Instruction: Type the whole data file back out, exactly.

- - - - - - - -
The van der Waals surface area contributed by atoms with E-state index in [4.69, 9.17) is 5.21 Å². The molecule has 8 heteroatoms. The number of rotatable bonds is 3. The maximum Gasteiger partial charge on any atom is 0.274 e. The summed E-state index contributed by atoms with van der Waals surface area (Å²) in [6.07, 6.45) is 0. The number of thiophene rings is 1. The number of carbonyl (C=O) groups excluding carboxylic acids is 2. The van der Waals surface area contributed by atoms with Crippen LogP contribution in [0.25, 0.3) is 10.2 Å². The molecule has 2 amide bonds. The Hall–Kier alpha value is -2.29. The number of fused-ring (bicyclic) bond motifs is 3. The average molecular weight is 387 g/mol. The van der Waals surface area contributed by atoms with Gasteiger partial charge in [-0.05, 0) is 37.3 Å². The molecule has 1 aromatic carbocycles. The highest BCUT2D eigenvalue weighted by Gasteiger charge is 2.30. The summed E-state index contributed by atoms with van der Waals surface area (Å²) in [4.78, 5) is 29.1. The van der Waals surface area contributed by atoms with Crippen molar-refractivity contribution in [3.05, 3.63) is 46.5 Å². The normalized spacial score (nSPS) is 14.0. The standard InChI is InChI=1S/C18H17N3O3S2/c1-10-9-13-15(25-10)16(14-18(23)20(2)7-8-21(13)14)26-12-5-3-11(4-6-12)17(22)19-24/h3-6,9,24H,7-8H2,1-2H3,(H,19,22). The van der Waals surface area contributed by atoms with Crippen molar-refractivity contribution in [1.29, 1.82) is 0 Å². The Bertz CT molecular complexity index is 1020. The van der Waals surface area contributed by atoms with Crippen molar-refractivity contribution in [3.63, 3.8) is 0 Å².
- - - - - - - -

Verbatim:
The van der Waals surface area contributed by atoms with E-state index in [4.69, 9.17) is 5.21 Å². The molecule has 8 heteroatoms. The number of rotatable bonds is 3. The maximum Gasteiger partial charge on any atom is 0.274 e. The summed E-state index contributed by atoms with van der Waals surface area (Å²) in [6.07, 6.45) is 0. The number of thiophene rings is 1. The number of carbonyl (C=O) groups excluding carboxylic acids is 2. The van der Waals surface area contributed by atoms with Crippen LogP contribution in [0.25, 0.3) is 10.2 Å². The molecule has 2 amide bonds. The Hall–Kier alpha value is -2.29. The number of fused-ring (bicyclic) bond motifs is 3. The average molecular weight is 387 g/mol. The van der Waals surface area contributed by atoms with Gasteiger partial charge in [-0.05, 0) is 37.3 Å². The molecule has 1 aromatic carbocycles. The highest BCUT2D eigenvalue weighted by Gasteiger charge is 2.30. The summed E-state index contributed by atoms with van der Waals surface area (Å²) in [4.78, 5) is 29.1. The van der Waals surface area contributed by atoms with Crippen molar-refractivity contribution in [3.05, 3.63) is 46.5 Å². The normalized spacial score (nSPS) is 14.0. The standard InChI is InChI=1S/C18H17N3O3S2/c1-10-9-13-15(25-10)16(14-18(23)20(2)7-8-21(13)14)26-12-5-3-11(4-6-12)17(22)19-24/h3-6,9,24H,7-8H2,1-2H3,(H,19,22). The van der Waals surface area contributed by atoms with Crippen molar-refractivity contribution in [1.29, 1.82) is 0 Å². The Bertz CT molecular complexity index is 1020. The van der Waals surface area contributed by atoms with Crippen molar-refractivity contribution in [3.63, 3.8) is 0 Å².